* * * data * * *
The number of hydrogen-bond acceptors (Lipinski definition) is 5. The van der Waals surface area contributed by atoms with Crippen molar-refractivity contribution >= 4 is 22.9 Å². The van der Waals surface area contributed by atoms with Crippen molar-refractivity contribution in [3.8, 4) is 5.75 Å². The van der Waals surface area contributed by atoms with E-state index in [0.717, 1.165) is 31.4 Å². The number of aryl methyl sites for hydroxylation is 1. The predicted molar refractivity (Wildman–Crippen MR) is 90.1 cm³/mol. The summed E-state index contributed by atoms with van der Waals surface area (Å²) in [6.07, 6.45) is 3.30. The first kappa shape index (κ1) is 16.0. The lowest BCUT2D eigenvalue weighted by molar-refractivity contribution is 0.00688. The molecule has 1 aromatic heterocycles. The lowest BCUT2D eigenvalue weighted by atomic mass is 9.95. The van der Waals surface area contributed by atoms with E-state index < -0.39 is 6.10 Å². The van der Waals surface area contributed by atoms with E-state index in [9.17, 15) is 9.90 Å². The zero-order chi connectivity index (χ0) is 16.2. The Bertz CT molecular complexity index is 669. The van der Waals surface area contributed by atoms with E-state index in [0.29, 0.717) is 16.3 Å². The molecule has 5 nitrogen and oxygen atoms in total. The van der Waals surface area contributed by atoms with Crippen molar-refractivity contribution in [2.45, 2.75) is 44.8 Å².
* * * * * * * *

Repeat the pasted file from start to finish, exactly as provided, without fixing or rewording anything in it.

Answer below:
The number of hydrogen-bond acceptors (Lipinski definition) is 5. The van der Waals surface area contributed by atoms with Crippen molar-refractivity contribution >= 4 is 22.9 Å². The van der Waals surface area contributed by atoms with Crippen molar-refractivity contribution in [3.8, 4) is 5.75 Å². The van der Waals surface area contributed by atoms with E-state index in [0.717, 1.165) is 31.4 Å². The number of aryl methyl sites for hydroxylation is 1. The predicted molar refractivity (Wildman–Crippen MR) is 90.1 cm³/mol. The summed E-state index contributed by atoms with van der Waals surface area (Å²) in [6.07, 6.45) is 3.30. The first kappa shape index (κ1) is 16.0. The lowest BCUT2D eigenvalue weighted by molar-refractivity contribution is 0.00688. The molecule has 1 aromatic heterocycles. The lowest BCUT2D eigenvalue weighted by atomic mass is 9.95. The van der Waals surface area contributed by atoms with E-state index < -0.39 is 6.10 Å². The van der Waals surface area contributed by atoms with E-state index in [9.17, 15) is 9.90 Å². The zero-order chi connectivity index (χ0) is 16.2. The Bertz CT molecular complexity index is 669. The van der Waals surface area contributed by atoms with E-state index in [0.29, 0.717) is 16.3 Å². The molecule has 5 nitrogen and oxygen atoms in total. The van der Waals surface area contributed by atoms with Crippen molar-refractivity contribution in [2.45, 2.75) is 44.8 Å².